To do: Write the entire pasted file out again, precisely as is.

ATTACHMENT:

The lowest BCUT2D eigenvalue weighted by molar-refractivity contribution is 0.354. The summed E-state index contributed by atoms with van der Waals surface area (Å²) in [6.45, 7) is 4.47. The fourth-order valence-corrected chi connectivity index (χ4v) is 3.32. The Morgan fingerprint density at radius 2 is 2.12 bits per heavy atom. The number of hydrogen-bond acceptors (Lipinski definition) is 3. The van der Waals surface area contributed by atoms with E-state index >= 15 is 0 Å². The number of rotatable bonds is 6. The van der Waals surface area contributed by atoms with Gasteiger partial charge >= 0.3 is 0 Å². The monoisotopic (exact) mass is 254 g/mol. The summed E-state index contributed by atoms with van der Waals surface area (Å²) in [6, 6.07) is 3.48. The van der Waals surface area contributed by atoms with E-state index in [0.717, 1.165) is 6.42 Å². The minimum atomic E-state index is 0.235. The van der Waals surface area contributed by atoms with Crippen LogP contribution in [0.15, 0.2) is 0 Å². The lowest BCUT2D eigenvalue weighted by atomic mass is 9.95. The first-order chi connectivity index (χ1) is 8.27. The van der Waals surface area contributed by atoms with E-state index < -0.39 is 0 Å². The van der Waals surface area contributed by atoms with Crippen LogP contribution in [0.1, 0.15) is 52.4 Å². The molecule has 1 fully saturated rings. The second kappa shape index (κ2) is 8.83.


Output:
The lowest BCUT2D eigenvalue weighted by molar-refractivity contribution is 0.354. The summed E-state index contributed by atoms with van der Waals surface area (Å²) in [6.45, 7) is 4.47. The fourth-order valence-corrected chi connectivity index (χ4v) is 3.32. The Morgan fingerprint density at radius 2 is 2.12 bits per heavy atom. The number of hydrogen-bond acceptors (Lipinski definition) is 3. The van der Waals surface area contributed by atoms with E-state index >= 15 is 0 Å². The number of rotatable bonds is 6. The van der Waals surface area contributed by atoms with Gasteiger partial charge >= 0.3 is 0 Å². The monoisotopic (exact) mass is 254 g/mol. The summed E-state index contributed by atoms with van der Waals surface area (Å²) in [6, 6.07) is 3.48. The van der Waals surface area contributed by atoms with E-state index in [0.717, 1.165) is 6.42 Å². The minimum atomic E-state index is 0.235. The van der Waals surface area contributed by atoms with Crippen LogP contribution in [0.15, 0.2) is 0 Å². The lowest BCUT2D eigenvalue weighted by atomic mass is 9.95. The first-order chi connectivity index (χ1) is 8.27. The van der Waals surface area contributed by atoms with E-state index < -0.39 is 0 Å². The van der Waals surface area contributed by atoms with Crippen LogP contribution in [0.1, 0.15) is 52.4 Å². The molecule has 1 fully saturated rings. The second kappa shape index (κ2) is 8.83.